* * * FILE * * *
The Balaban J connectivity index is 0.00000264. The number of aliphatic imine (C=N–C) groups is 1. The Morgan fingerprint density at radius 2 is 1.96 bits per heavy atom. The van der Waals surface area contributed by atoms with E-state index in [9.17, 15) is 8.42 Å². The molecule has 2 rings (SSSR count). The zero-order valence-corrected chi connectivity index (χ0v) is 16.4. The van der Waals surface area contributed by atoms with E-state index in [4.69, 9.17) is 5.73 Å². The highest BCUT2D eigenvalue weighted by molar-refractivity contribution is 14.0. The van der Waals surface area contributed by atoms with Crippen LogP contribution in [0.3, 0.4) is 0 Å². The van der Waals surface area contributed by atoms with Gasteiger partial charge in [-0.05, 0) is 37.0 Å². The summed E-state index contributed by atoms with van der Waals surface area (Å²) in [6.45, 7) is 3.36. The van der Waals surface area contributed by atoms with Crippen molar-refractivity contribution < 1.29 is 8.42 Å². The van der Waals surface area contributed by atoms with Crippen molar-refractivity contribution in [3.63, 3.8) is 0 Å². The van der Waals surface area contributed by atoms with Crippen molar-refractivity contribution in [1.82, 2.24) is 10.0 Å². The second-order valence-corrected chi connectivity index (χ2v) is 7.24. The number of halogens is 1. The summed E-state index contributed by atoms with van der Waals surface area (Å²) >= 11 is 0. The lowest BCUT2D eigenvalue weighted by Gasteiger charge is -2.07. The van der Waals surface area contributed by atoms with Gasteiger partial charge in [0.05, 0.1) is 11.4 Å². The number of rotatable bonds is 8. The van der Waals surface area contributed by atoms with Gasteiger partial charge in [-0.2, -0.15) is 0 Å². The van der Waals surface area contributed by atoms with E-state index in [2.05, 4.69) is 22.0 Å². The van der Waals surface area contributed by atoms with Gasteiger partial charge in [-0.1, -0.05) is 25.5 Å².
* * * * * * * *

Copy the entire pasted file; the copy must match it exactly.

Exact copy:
The Balaban J connectivity index is 0.00000264. The number of aliphatic imine (C=N–C) groups is 1. The Morgan fingerprint density at radius 2 is 1.96 bits per heavy atom. The van der Waals surface area contributed by atoms with E-state index in [9.17, 15) is 8.42 Å². The molecule has 2 rings (SSSR count). The zero-order valence-corrected chi connectivity index (χ0v) is 16.4. The van der Waals surface area contributed by atoms with E-state index in [4.69, 9.17) is 5.73 Å². The highest BCUT2D eigenvalue weighted by molar-refractivity contribution is 14.0. The van der Waals surface area contributed by atoms with Crippen LogP contribution in [0.3, 0.4) is 0 Å². The van der Waals surface area contributed by atoms with Gasteiger partial charge in [-0.05, 0) is 37.0 Å². The summed E-state index contributed by atoms with van der Waals surface area (Å²) in [6.45, 7) is 3.36. The van der Waals surface area contributed by atoms with Crippen molar-refractivity contribution < 1.29 is 8.42 Å². The van der Waals surface area contributed by atoms with Crippen molar-refractivity contribution in [3.63, 3.8) is 0 Å². The van der Waals surface area contributed by atoms with Crippen molar-refractivity contribution in [1.82, 2.24) is 10.0 Å². The second-order valence-corrected chi connectivity index (χ2v) is 7.24. The number of halogens is 1. The summed E-state index contributed by atoms with van der Waals surface area (Å²) >= 11 is 0. The lowest BCUT2D eigenvalue weighted by Gasteiger charge is -2.07. The van der Waals surface area contributed by atoms with Gasteiger partial charge in [0.05, 0.1) is 11.4 Å². The number of rotatable bonds is 8. The van der Waals surface area contributed by atoms with Gasteiger partial charge in [-0.2, -0.15) is 0 Å². The van der Waals surface area contributed by atoms with E-state index in [2.05, 4.69) is 22.0 Å². The van der Waals surface area contributed by atoms with Gasteiger partial charge in [-0.1, -0.05) is 25.5 Å².